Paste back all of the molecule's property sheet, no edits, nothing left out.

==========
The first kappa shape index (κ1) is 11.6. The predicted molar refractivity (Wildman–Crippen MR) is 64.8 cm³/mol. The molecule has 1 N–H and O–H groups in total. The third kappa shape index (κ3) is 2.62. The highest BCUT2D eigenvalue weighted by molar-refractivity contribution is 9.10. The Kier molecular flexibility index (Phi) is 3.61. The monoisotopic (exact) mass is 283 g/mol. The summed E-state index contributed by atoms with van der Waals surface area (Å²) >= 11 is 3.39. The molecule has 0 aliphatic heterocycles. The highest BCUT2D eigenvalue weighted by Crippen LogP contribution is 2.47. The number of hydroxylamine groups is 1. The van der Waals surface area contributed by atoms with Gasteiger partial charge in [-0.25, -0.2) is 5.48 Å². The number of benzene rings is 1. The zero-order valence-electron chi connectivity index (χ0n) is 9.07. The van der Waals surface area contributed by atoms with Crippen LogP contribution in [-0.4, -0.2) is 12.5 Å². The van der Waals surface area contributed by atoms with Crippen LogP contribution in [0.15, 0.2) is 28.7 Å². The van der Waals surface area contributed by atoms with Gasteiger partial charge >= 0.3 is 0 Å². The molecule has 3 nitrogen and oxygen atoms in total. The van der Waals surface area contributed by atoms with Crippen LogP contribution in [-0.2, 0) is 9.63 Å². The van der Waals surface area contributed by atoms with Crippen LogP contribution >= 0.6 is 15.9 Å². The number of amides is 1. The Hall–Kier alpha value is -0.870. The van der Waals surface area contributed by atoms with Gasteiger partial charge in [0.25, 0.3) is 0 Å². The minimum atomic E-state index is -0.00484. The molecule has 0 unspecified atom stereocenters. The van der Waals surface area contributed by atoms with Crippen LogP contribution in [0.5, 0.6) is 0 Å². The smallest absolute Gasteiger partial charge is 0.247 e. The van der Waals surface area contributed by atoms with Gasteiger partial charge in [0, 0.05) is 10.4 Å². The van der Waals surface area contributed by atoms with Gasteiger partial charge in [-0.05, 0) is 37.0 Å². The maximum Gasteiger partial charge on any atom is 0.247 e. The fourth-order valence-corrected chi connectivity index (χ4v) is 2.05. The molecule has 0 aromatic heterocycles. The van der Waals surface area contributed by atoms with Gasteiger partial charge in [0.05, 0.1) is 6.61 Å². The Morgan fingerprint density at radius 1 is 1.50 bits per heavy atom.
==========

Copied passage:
The first kappa shape index (κ1) is 11.6. The predicted molar refractivity (Wildman–Crippen MR) is 64.8 cm³/mol. The molecule has 1 N–H and O–H groups in total. The third kappa shape index (κ3) is 2.62. The highest BCUT2D eigenvalue weighted by molar-refractivity contribution is 9.10. The Kier molecular flexibility index (Phi) is 3.61. The monoisotopic (exact) mass is 283 g/mol. The summed E-state index contributed by atoms with van der Waals surface area (Å²) >= 11 is 3.39. The molecule has 0 aliphatic heterocycles. The highest BCUT2D eigenvalue weighted by Crippen LogP contribution is 2.47. The number of hydroxylamine groups is 1. The van der Waals surface area contributed by atoms with Gasteiger partial charge in [-0.25, -0.2) is 5.48 Å². The number of benzene rings is 1. The zero-order valence-electron chi connectivity index (χ0n) is 9.07. The van der Waals surface area contributed by atoms with Crippen LogP contribution in [-0.4, -0.2) is 12.5 Å². The van der Waals surface area contributed by atoms with Crippen LogP contribution in [0.15, 0.2) is 28.7 Å². The van der Waals surface area contributed by atoms with Gasteiger partial charge >= 0.3 is 0 Å². The molecule has 3 nitrogen and oxygen atoms in total. The van der Waals surface area contributed by atoms with Crippen LogP contribution in [-0.2, 0) is 9.63 Å². The van der Waals surface area contributed by atoms with Crippen LogP contribution >= 0.6 is 15.9 Å². The number of amides is 1. The Hall–Kier alpha value is -0.870. The van der Waals surface area contributed by atoms with Gasteiger partial charge in [0.25, 0.3) is 0 Å². The minimum atomic E-state index is -0.00484. The molecule has 0 unspecified atom stereocenters. The van der Waals surface area contributed by atoms with Crippen LogP contribution in [0.5, 0.6) is 0 Å². The smallest absolute Gasteiger partial charge is 0.247 e. The van der Waals surface area contributed by atoms with Gasteiger partial charge in [0, 0.05) is 10.4 Å². The van der Waals surface area contributed by atoms with Gasteiger partial charge in [-0.05, 0) is 37.0 Å². The maximum Gasteiger partial charge on any atom is 0.247 e. The fourth-order valence-corrected chi connectivity index (χ4v) is 2.05. The molecule has 0 aromatic heterocycles. The van der Waals surface area contributed by atoms with Gasteiger partial charge in [0.05, 0.1) is 6.61 Å². The Morgan fingerprint density at radius 1 is 1.50 bits per heavy atom.